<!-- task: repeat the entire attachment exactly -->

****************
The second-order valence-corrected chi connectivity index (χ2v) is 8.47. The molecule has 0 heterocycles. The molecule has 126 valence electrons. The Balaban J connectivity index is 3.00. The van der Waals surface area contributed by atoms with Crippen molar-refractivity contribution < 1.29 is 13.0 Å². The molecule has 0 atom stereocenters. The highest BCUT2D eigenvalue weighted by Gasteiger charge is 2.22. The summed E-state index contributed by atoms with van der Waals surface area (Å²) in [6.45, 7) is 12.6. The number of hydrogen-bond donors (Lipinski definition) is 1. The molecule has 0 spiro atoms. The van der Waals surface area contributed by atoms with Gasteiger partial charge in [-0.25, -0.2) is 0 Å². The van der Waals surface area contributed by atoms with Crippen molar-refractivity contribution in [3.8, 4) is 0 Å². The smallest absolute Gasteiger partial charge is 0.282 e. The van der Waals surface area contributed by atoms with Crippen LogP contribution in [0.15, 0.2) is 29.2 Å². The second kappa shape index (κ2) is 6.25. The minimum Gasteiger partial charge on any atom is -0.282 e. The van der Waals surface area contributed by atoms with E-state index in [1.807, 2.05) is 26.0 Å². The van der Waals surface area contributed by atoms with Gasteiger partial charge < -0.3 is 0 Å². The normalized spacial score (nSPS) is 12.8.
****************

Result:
The second-order valence-corrected chi connectivity index (χ2v) is 8.47. The molecule has 0 heterocycles. The molecule has 126 valence electrons. The Balaban J connectivity index is 3.00. The van der Waals surface area contributed by atoms with Crippen molar-refractivity contribution < 1.29 is 13.0 Å². The molecule has 0 atom stereocenters. The highest BCUT2D eigenvalue weighted by Gasteiger charge is 2.22. The summed E-state index contributed by atoms with van der Waals surface area (Å²) in [6.45, 7) is 12.6. The number of hydrogen-bond donors (Lipinski definition) is 1. The molecule has 0 spiro atoms. The van der Waals surface area contributed by atoms with Gasteiger partial charge in [-0.25, -0.2) is 0 Å². The van der Waals surface area contributed by atoms with Crippen molar-refractivity contribution in [3.8, 4) is 0 Å². The smallest absolute Gasteiger partial charge is 0.282 e. The van der Waals surface area contributed by atoms with Crippen LogP contribution in [0.15, 0.2) is 29.2 Å². The second kappa shape index (κ2) is 6.25. The minimum Gasteiger partial charge on any atom is -0.282 e. The van der Waals surface area contributed by atoms with E-state index in [1.807, 2.05) is 26.0 Å². The van der Waals surface area contributed by atoms with Gasteiger partial charge < -0.3 is 0 Å². The normalized spacial score (nSPS) is 12.8.